Professor Anthony Zador, another senior author and project leader at Cold Spring Harbor Laboratory, explains: "The RNA sequences, or 'barcodes', delivered to individual neurons were unmistakably unique, enabling us to determine if individual neurons — as opposed to entire regions — are tailored to specific targets."
This data revealed that the majority of V1 neurons project to higher visual areas in a non-random manner. Six projection motifs were identified. These 6 motifs reflect several sub-classes of projection neurons used to distinguish divergent transfers of information from V1 to higher visual areas.
"The next piece of the puzzle will be to understand what each of these projection motifs does for visual processing and perception and how these long-range connectivity patterns are established during development," concludes Thomas Mrsic-Flogel PhD, professor at the Biozentrum, University of Basel, Switzerland and new Director of the Sainsbury Wellcome Centre, University College London, United Kingdom.
Neocortical areas communicate through extensive axonal projections, but the logic of information transfer remains poorly understood, because the projections of individual neurons have not been systematically characterized. It is not known whether individual neurons send projections only to single cortical areas or distribute signals across multiple targets. Here we determine the projection patterns of 591 individual neurons in the mouse primary visual cortex using whole-brain fluorescence-based axonal tracing and high-throughput DNA sequencing of genetically barcoded neurons (MAPseq). Projections were highly diverse and divergent, collectively targeting at least 18 cortical and subcortical areas. Most neurons targeted multiple cortical areas, often in non-random combinations, suggesting that sub-classes of intracortical projection neurons exist. Our results indicate that the dominant mode of intracortical information transfer is not based on ‘one neuron–one target area’ mapping. Instead, signals carried by individual cortical neurons are shared across subsets of target areas, and thus concurrently contribute to multiple functional pathways.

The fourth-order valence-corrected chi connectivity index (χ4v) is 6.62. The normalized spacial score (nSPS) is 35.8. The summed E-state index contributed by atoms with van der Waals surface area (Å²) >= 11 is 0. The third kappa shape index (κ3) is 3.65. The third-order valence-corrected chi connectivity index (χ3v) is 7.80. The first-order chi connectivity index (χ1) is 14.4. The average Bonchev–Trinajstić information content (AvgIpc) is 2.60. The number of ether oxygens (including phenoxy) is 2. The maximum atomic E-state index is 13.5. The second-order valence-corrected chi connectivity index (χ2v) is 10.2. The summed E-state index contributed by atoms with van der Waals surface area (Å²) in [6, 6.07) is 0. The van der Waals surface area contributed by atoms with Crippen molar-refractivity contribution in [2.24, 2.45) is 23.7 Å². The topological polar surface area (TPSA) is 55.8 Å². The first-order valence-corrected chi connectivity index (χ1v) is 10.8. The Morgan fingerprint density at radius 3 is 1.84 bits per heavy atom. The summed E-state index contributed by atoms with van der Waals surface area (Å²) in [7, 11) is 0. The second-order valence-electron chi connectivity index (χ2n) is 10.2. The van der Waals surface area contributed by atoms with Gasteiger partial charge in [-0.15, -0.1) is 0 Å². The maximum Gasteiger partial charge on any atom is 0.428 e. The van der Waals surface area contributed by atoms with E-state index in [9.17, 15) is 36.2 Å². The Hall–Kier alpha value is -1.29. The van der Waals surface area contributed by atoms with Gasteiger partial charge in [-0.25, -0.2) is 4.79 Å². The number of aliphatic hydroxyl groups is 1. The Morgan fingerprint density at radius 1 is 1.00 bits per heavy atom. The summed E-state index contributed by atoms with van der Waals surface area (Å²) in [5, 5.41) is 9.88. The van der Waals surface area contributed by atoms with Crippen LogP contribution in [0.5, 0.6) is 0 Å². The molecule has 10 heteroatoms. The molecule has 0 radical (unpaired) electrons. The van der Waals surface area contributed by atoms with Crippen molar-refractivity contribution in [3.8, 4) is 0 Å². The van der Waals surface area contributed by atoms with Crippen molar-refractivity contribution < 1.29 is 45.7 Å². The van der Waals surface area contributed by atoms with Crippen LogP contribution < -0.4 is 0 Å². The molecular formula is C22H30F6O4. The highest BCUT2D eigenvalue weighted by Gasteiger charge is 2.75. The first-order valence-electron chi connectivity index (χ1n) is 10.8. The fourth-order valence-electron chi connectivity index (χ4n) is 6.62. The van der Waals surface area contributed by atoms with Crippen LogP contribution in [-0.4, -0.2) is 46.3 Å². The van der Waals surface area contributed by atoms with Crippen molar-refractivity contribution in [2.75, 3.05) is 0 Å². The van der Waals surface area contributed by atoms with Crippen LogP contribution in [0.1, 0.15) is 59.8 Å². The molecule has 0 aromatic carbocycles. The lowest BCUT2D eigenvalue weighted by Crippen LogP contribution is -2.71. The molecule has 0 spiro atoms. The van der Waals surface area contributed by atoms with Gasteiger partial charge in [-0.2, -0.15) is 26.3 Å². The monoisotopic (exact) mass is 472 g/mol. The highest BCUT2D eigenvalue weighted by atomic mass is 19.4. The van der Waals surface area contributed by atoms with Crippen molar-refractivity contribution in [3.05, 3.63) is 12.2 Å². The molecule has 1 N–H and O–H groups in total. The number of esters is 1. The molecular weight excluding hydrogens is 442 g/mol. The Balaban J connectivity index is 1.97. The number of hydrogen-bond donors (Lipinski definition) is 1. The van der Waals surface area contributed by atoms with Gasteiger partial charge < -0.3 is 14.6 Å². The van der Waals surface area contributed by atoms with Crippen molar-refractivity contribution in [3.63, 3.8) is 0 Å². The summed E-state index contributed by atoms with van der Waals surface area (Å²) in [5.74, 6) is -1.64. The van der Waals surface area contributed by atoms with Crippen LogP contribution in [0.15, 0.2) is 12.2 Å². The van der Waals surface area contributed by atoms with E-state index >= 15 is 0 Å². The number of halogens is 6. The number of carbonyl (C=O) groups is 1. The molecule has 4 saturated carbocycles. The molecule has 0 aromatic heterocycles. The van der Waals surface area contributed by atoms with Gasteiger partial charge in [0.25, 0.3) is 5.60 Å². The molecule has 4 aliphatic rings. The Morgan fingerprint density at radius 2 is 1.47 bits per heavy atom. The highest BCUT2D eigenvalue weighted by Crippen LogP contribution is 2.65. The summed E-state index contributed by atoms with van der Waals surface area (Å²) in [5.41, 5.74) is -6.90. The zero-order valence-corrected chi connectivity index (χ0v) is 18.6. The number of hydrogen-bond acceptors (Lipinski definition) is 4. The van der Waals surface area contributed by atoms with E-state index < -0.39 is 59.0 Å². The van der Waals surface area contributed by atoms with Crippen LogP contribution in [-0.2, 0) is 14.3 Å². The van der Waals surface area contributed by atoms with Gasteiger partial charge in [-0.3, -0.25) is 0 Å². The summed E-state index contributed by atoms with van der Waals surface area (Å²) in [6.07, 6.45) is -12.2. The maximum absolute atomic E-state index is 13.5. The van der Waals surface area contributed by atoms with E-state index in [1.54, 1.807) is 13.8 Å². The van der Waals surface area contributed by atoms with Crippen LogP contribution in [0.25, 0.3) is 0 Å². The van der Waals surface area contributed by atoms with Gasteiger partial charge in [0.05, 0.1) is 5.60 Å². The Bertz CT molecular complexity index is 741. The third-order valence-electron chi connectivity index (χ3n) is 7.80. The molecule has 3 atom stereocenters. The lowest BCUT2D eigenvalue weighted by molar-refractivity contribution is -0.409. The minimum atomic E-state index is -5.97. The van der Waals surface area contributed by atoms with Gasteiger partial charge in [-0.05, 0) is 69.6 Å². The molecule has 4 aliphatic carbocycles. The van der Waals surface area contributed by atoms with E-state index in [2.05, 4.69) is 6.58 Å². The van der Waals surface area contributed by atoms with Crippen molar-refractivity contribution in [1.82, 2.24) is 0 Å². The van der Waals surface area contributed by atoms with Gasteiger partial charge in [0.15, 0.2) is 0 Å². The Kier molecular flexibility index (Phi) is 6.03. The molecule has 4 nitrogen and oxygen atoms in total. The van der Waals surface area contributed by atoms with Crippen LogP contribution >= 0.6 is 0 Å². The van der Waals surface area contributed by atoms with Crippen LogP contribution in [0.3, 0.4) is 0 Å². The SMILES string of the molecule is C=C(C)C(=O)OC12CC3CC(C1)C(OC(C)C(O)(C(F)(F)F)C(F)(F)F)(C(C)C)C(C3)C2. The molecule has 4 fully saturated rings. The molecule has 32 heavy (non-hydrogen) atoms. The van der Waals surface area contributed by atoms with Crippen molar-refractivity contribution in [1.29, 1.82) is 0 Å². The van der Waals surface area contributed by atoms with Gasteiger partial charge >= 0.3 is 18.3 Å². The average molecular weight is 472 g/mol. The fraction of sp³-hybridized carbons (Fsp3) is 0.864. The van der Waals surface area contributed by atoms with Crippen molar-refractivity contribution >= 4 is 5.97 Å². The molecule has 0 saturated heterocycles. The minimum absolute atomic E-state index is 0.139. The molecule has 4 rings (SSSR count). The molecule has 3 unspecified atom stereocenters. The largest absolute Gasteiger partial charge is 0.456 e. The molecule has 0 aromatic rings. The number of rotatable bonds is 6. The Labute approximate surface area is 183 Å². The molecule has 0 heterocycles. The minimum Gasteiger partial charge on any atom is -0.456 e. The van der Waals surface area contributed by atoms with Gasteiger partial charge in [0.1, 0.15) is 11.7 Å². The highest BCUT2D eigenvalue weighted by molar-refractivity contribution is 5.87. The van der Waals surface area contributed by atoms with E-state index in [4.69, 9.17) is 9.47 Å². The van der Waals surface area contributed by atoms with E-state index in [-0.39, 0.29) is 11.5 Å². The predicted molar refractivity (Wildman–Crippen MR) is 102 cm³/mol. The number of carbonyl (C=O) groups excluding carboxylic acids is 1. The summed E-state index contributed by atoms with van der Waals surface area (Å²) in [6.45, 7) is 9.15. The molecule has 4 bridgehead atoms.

Authors: Yunyun Han, Justus M. Kebschull, Robert A. A. Campbell, Devon Cowan, Fabia Imhof, Anthony M. Zador & Thomas D. Mrsic-Flogel
This research was supported by U.S. National Institutes of Health; Brain Research Foundation; IARPA; Simons Foundation; Paul Allen Distinguished Investigator Award; Boehringer Ingelheim Fonds; Genentech Foundation; European Research Council, and Swiss National Science Foundation.
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This illustration captures the diversity of single-cell projections from the mouse visual cortex as revealed by fluorescence-based tracing. Each panel in the background shows the traced axon of a single neuron from the upper layers of the primary visual cortex. The grey outlines are borders of the brain. The foreground brain contains two traced neuron cells overlaid in different colours.
Image: Sainsbury Wellcome Centre.